Upon simplification this equation becomes
Given that on the edge of the simplex, it turns out that does not hold for any point of this edge. A similar argument yields the same result for on the edge of the simplex (the equations are the same just replacing by and by ).
We have thus established that, depending on the parameters and , on the edge of the simplex either or irrespective of the composition, and on the edge of the simplex either or irrespective of the composition. In order to decide which one of the inequalities holds on each edge we can set an arbitrary composition, namely . At this corner of the simplex
Then on if, and only if,
and on if, and only if,
For (37) to hold a necessary condition is that the left-hand side is larger than , a condition that boils down to
As , the only way that this can hold is if . When inequality (37) is satisfied, D is an attractor, X is a repellor, and C a saddle point. Otherwise C is a repellor (obviously, a sufficient condition for this to happen is ). In this case D is an attractor and X a saddle point if (38) holds and viceversa if it does not.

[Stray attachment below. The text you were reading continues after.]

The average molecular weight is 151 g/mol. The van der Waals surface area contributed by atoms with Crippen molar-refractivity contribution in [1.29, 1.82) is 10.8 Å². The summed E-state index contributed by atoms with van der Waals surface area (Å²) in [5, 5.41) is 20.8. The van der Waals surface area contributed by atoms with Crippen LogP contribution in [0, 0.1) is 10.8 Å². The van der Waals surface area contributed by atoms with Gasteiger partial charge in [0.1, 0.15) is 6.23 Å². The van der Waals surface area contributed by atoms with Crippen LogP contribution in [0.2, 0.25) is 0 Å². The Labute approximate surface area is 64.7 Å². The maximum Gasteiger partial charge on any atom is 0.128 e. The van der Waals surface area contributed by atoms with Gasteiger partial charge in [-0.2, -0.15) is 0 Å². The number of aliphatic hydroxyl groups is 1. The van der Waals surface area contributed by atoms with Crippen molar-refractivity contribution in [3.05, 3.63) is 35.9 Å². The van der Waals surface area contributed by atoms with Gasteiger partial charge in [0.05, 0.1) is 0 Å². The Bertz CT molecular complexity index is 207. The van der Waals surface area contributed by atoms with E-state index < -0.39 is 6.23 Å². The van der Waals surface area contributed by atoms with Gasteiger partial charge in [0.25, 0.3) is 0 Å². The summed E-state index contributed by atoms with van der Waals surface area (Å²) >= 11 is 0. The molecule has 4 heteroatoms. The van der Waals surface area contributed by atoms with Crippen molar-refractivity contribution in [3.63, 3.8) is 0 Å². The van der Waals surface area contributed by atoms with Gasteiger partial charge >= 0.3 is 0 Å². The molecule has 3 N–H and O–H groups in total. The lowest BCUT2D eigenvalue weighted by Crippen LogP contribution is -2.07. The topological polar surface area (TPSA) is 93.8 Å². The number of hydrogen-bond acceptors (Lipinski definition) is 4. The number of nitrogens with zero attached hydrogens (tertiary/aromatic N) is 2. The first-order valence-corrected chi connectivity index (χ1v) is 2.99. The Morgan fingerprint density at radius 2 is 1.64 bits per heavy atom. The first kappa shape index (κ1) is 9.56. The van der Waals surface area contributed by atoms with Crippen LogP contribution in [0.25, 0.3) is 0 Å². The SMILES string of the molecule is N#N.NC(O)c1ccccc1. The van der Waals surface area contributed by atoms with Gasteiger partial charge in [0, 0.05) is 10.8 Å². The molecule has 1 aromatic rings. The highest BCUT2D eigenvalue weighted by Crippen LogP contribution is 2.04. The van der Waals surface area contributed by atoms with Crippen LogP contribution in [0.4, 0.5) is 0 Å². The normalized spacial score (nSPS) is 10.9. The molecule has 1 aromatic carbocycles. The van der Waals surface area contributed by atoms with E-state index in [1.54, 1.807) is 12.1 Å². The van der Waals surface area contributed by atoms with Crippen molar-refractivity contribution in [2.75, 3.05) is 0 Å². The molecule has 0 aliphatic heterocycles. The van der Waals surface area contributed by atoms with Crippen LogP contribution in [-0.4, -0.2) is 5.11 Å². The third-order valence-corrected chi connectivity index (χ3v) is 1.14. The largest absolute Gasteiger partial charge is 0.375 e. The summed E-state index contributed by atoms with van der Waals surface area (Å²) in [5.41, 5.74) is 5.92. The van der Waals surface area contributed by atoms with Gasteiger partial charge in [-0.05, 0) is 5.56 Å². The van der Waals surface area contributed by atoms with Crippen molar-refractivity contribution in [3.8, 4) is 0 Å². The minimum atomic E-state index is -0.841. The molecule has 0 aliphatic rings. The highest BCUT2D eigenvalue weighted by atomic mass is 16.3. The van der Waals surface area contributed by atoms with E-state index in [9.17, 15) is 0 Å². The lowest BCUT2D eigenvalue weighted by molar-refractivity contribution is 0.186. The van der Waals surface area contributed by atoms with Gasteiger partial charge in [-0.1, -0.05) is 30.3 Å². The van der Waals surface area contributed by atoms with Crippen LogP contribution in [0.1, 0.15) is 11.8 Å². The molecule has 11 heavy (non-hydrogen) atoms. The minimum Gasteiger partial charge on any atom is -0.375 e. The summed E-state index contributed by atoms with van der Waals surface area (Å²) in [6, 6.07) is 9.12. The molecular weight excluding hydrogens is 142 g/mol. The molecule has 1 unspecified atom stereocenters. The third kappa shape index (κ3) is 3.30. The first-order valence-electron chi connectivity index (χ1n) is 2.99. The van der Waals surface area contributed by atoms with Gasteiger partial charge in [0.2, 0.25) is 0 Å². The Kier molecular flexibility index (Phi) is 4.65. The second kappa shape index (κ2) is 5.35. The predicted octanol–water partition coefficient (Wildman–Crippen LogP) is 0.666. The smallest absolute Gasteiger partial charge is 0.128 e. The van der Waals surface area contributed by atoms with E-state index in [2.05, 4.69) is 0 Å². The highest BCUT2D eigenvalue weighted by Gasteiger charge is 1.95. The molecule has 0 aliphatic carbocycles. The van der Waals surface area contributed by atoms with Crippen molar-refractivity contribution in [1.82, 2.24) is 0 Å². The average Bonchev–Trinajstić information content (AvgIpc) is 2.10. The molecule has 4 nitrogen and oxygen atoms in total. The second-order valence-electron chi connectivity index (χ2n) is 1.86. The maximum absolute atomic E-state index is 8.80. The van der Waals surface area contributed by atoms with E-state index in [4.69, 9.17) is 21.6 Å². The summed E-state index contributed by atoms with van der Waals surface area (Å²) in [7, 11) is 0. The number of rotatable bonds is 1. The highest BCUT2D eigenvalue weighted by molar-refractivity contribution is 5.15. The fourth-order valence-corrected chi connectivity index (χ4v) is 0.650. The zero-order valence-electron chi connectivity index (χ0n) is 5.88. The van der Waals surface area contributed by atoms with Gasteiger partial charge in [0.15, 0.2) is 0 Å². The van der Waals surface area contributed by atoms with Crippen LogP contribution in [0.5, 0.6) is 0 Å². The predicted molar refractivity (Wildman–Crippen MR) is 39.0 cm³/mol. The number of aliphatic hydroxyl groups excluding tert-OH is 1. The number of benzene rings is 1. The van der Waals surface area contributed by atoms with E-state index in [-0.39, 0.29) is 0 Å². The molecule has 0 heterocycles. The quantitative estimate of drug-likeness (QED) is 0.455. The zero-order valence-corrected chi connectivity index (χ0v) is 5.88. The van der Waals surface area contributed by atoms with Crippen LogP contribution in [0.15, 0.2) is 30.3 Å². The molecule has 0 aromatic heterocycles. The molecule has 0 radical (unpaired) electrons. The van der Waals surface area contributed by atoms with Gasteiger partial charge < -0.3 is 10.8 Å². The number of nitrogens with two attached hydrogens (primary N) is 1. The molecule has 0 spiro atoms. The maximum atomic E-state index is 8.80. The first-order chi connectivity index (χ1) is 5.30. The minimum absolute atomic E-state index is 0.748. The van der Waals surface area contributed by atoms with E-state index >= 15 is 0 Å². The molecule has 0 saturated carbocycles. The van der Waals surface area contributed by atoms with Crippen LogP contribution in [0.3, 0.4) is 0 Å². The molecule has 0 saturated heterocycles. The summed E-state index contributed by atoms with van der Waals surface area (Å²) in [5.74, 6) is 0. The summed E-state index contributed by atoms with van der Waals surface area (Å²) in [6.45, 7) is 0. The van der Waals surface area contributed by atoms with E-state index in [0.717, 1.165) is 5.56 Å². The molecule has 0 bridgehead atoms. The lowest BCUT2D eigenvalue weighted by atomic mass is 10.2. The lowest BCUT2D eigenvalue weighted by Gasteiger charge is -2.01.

A summary of our results for is shown in the sketch of Figure 9. As we can see from the plot, the main results are that there never exists an interior point, that homogeneous C populations are not stable, and that in two out of three cases the final result of the dynamics is a homogeneous population. Therefore, although there is a region of parameters in which a homogeneous population of moody conditional cooperators is actually stable, we never observe coexistence even of pairs of strategies.
Motivated by the recent experimental work by Grujić et al. (2010), where conditional cooperation depending on the player’s previous action was observed in a spatial prisoner’s dilemma coexisting with cooperation and defection, we have studied the replicator dynamics of the IMPD with these three strategies. The fact that the experimental results indicated that all three strategies were getting on average the same payoff suggested that they were in equilibrium; on the other hand, as the presence of a lattice had no significant consequences on the level of cooperation, it seemed likely that the spatial game could be understood in terms of separate multiplayer games.